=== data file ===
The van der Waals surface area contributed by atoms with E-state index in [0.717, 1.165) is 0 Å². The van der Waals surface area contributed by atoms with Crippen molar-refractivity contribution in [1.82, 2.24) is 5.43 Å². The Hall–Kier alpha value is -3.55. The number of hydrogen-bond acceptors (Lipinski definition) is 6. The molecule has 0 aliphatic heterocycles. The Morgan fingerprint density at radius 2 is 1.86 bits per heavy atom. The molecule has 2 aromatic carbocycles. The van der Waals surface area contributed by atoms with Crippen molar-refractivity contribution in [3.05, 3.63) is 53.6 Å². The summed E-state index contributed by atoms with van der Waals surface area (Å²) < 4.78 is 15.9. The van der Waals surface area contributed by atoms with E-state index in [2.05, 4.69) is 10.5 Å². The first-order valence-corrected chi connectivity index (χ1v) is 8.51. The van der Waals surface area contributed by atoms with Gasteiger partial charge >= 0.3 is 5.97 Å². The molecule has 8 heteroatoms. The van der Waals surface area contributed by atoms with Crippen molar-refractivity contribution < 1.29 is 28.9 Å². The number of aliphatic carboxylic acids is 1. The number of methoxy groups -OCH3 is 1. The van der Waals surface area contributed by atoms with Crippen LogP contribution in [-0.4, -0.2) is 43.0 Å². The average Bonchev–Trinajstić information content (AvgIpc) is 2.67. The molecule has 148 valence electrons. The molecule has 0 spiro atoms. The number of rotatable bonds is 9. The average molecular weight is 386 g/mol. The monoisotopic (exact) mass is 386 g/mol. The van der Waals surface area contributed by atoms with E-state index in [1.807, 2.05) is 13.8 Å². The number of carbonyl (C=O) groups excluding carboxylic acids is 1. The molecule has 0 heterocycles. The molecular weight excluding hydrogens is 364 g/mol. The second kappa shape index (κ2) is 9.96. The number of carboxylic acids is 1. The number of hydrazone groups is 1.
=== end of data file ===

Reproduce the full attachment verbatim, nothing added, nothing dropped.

The van der Waals surface area contributed by atoms with E-state index in [0.717, 1.165) is 0 Å². The van der Waals surface area contributed by atoms with Crippen molar-refractivity contribution in [1.82, 2.24) is 5.43 Å². The Hall–Kier alpha value is -3.55. The number of hydrogen-bond acceptors (Lipinski definition) is 6. The molecule has 0 aliphatic heterocycles. The Morgan fingerprint density at radius 2 is 1.86 bits per heavy atom. The molecule has 2 aromatic carbocycles. The van der Waals surface area contributed by atoms with Crippen molar-refractivity contribution in [3.05, 3.63) is 53.6 Å². The summed E-state index contributed by atoms with van der Waals surface area (Å²) < 4.78 is 15.9. The van der Waals surface area contributed by atoms with E-state index in [2.05, 4.69) is 10.5 Å². The first-order valence-corrected chi connectivity index (χ1v) is 8.51. The van der Waals surface area contributed by atoms with Gasteiger partial charge >= 0.3 is 5.97 Å². The molecule has 8 heteroatoms. The van der Waals surface area contributed by atoms with Crippen molar-refractivity contribution < 1.29 is 28.9 Å². The number of aliphatic carboxylic acids is 1. The number of methoxy groups -OCH3 is 1. The van der Waals surface area contributed by atoms with Crippen LogP contribution in [-0.4, -0.2) is 43.0 Å². The average Bonchev–Trinajstić information content (AvgIpc) is 2.67. The molecule has 148 valence electrons. The molecule has 0 spiro atoms. The number of rotatable bonds is 9. The average molecular weight is 386 g/mol. The monoisotopic (exact) mass is 386 g/mol. The van der Waals surface area contributed by atoms with E-state index in [1.807, 2.05) is 13.8 Å². The number of carbonyl (C=O) groups excluding carboxylic acids is 1. The molecule has 0 heterocycles. The molecular weight excluding hydrogens is 364 g/mol. The second kappa shape index (κ2) is 9.96. The number of carboxylic acids is 1. The number of hydrazone groups is 1.